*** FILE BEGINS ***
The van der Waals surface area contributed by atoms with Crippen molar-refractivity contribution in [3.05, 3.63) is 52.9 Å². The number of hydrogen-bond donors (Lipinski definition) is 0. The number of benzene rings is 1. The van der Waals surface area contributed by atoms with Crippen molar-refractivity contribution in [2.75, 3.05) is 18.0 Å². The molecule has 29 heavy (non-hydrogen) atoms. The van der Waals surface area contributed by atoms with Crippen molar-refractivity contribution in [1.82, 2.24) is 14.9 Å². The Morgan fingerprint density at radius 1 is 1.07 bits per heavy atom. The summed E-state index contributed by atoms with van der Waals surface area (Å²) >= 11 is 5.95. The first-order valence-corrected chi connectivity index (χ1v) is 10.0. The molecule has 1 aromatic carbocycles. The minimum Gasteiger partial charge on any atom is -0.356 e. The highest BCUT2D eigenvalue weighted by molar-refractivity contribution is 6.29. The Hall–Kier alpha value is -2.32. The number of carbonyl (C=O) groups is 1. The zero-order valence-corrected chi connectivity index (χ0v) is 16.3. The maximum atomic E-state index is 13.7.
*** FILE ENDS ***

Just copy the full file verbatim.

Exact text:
The van der Waals surface area contributed by atoms with Crippen molar-refractivity contribution in [3.05, 3.63) is 52.9 Å². The number of hydrogen-bond donors (Lipinski definition) is 0. The number of benzene rings is 1. The van der Waals surface area contributed by atoms with Crippen molar-refractivity contribution in [2.75, 3.05) is 18.0 Å². The molecule has 29 heavy (non-hydrogen) atoms. The van der Waals surface area contributed by atoms with Crippen molar-refractivity contribution in [1.82, 2.24) is 14.9 Å². The Morgan fingerprint density at radius 1 is 1.07 bits per heavy atom. The summed E-state index contributed by atoms with van der Waals surface area (Å²) >= 11 is 5.95. The first-order valence-corrected chi connectivity index (χ1v) is 10.0. The molecule has 1 aromatic carbocycles. The minimum Gasteiger partial charge on any atom is -0.356 e. The highest BCUT2D eigenvalue weighted by molar-refractivity contribution is 6.29. The Hall–Kier alpha value is -2.32. The number of carbonyl (C=O) groups is 1. The zero-order valence-corrected chi connectivity index (χ0v) is 16.3. The maximum atomic E-state index is 13.7.